The Star Trek Chronological Binge – Next Generation Seasons 4-5

Locutus of Borg
Resistance is futile

When last we left Star Trek: The Next Generation at the end of Season 3, there was some question whether Picard would survive the cliffhanger. “Best of Both Worlds, Part I” was the Borg hacking humanity by assimilating (somewhat) Picard to create Locutus. Why? Well, we pesky humans and our Alpha Quadrant playmates don’t really go quietly into the night, do we? Put up a roadblock, and humans will go all Leeeeroooooy Jenkins on your ass.

“Best of Both Worlds, Part II” flips the tables. (No crying about spoilers. You’ve had 36 years. I’ve been patient.) Once it’s clear anything Picard helped plan is now part of the Borg’s knowledge, Riker and crew throw out the book. They boldly go where a few away teams had gone before and kidnap Locutus. Then Data hacks the Borg via their captured drone. Once Picard is allowed to wake up, he tells Data what this button does, and the Borg… Well, they learn insistence is futile. You’d think they know already. They got pasted by the very primitive Enterprise NX-01 200 years earlier. But then that script is about a decade into the future. They haven’t even tried to take the sky from Mal Reynolds yet. (Yes, I know. Different franchise. Great decade for TV scifi. So say we all.)

So Star Trek ends its first three seasons of its revival with a bang. And, to paraphrase the great Keith Richards, they open with a bigger bang.

This allows Star Trek: The Next Generation to be its own thing. Right out of the gate, they have strong episodes. Picard must deal with his crisis in “Family,” proving a prophet is never honored in his hometown. Jean-Luc’s brother Maurice ain’t cottoning to this space business. He’s got a vineyard to run. And, he believes, so does Jean-Luc. But Jean-Luc is tapped for a major project here on Earth, a possible welcome break from traveling the stars and escape from his ordeal. Jean-Luc is the adventurer and, as we find out in Picard, not really at home on a farm. Sort of like Luke Skywalker minus the light saber, homicidal nephew, and those droids you’re not looking for.

Dr. Soong

Family, in fact, dominates Season 4’s first seven episodes. Data meets his father and loses him to the murderous Lore in “Brothers.” In “Suddenly Human,” Picard has to decide whether to repatriate a boy raised by hostile aliens with his human family (Shades of a novel called A Light in the Forest about an English boy in frontier Ohio raised by the Shawnee and sent back to his family in early America.)  Beverly Crusher wants desperately to get back to her son (and reality) when she’s trapped in a warp bubble in “Remember Me” (hilariously called back by Boimler in the Strange New Worlds episode “Those Old Scientists.) Tasha Yar’s sister shows up and manages to actually wound Data emotionally in “Legacy,” though Data denies this. And “Reunion,” which sets up the cliffhanger and Season 5 premier, sees Worf meet the son he never had, lose his mate, and, blissfully, kill the second dumbest Klingon whoever lived. The first is Klaa. Fight me.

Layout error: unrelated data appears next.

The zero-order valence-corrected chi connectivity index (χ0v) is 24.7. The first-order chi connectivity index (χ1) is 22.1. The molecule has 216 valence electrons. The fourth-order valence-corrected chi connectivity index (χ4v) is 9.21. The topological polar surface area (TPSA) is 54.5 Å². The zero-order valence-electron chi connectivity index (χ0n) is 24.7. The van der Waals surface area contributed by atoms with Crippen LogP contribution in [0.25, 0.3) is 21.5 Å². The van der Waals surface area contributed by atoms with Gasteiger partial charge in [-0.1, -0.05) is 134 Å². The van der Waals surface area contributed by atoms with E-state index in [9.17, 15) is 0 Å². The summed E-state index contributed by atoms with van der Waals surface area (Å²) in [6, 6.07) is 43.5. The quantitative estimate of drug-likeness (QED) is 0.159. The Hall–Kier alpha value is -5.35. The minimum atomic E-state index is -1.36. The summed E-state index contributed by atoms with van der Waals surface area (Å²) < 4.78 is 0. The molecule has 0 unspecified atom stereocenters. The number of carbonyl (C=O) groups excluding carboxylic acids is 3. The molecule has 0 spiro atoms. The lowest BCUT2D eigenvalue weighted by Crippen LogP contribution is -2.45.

Virtually everyone gets a meaty storyline this season, including O’Brien, who gets married and has to talk his former captain off a ledge before he restarts the Cardassian War. And we meet the Trill. Now many ask why Odan’s hosts have funny facial ridges (Answer: Michael Westmore’s patented lumpy head makeup) and Jadzia and Ezri have spots. Simple. For one episode, that makeup works. For series shooting 20+ episodes a season, often with up to sixteen-hour days, the makeup did not work. Plus, it saves time if all Terry Farrell and Nicole de Boer have to do is have spots on their face.

It’s around this time Peter David’s Imzadi came out. Suddenly, there’s a noticeable uptick in the quality of Counselor Troi’s scripts and her lines. She’s no longer the “Captain, I feel something” woman. Her empathic abilities still play a role–It’d be stupid to ignore them at this point–but they actually do more to enhance, or even drive, the plot. In “Night Terrors,” she’s not only the one person on the ship actually getting sleep (Data hasn’t learned to dream yet), but her dreams reveal a line of communication.